The Premier League has confirmed the 2019/20 season will be suspended until at least April 4 due to the Coronavirus pandemic.
UPDATE (May): The Premier League season remains suspended until at least June 13 as talks continue between the players, managers and medical experts.
The Premier League had issued a statement on Thursday, announcing this weekend's fixtures would go ahead as planned, however, they chaired an emergency meeting on Friday morning.
Representatives from the Premier League and all 20 clubs phoned in on the meeting on Friday, unanimously deciding to suspend the league season until at least April 4.
The virus' spread is likely to continue at its current rapid rate and the situation is set to be reviewed once closer to the date, with a further postponement highly probable.
The Premier League said in a statement: "Following a meeting of Shareholders today, it was unanimously decided to suspend the Premier League with the intention of returning on 4 April, subject to medical advice and conditions at the time.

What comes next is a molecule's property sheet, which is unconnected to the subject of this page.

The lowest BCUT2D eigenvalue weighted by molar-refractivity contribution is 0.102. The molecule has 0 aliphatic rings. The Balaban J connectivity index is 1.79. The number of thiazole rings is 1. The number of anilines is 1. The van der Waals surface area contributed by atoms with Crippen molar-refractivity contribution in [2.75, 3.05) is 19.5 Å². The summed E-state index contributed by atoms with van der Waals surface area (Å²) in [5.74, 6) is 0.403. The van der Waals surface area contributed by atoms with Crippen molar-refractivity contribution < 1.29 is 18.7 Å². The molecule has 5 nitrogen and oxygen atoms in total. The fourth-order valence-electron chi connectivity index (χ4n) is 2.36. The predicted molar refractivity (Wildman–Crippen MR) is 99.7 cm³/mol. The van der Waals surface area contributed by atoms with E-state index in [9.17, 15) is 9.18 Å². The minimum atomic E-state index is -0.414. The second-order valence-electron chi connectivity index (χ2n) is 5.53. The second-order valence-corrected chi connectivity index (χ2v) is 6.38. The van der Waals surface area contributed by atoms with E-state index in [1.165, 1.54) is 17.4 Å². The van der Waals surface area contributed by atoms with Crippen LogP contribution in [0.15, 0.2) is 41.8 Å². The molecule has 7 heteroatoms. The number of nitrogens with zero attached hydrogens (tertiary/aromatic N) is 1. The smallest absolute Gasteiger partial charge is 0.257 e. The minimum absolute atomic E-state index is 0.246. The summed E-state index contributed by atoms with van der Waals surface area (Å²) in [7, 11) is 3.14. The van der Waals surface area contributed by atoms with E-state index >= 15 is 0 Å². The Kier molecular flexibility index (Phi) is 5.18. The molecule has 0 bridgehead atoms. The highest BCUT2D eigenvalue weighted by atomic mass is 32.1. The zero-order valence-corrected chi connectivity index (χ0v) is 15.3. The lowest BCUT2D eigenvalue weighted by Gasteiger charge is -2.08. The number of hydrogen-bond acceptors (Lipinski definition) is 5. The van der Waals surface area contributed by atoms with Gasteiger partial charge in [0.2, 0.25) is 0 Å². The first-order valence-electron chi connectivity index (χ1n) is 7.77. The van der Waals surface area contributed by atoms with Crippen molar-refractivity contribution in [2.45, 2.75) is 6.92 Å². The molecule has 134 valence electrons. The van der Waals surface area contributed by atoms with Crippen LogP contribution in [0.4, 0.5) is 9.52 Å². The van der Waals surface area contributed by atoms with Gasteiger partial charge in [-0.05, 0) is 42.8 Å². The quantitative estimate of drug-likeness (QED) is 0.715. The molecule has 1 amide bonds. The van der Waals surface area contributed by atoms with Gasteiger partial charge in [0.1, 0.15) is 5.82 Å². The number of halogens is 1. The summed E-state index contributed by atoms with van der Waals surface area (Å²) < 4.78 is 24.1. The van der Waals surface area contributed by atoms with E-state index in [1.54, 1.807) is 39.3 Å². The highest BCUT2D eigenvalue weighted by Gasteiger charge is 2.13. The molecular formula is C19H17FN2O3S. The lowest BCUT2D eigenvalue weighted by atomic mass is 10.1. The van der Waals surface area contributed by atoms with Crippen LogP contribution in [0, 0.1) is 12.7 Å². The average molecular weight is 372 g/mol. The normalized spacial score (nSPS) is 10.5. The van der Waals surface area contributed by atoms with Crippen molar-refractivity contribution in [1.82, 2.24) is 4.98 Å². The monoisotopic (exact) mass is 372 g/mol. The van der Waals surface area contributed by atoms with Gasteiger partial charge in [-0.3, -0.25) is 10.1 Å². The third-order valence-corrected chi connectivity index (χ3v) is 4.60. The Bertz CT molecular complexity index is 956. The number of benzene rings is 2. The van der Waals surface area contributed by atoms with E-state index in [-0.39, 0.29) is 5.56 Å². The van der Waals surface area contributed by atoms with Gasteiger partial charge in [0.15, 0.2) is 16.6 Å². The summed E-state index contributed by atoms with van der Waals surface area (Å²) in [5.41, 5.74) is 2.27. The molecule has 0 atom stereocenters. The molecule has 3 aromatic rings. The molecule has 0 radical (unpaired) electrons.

"Despite the challenges, it is the Premier League's aim to reschedule the displaced fixtures, including those played by Academy sides, when it is safe to do so.
"In this fast-moving environment, further updates will be provided when appropriate."
Meanwhile, Premier League Chief Executive Richard Masters said: "Above all, we wish Mikel Arteta and Callum Hudson-Odoi speedy recoveries, and everyone else affected by COVID-19.
"In this unprecedented situation, we are working closely with our clubs, Government, The FA and EFL and can reassure everyone the health and welfare of players, staff and supporters are our priority."
The Premier League is the last of Europe's top five leagues to either suspend games or play behind closed doors, despite the UK government insisting there were no plans yet to postpone sporting events or large gatherings.
The EFL has also followed the Premier League's decision to suspend fixtures, with the entirety of England's competitive football leagues delayed until further notice.
It would allow Europe's top leagues to finish their season sometime in the summer, although it is still to be seen whether the virus' spread permits this, with over 120,000 people infected worldwide.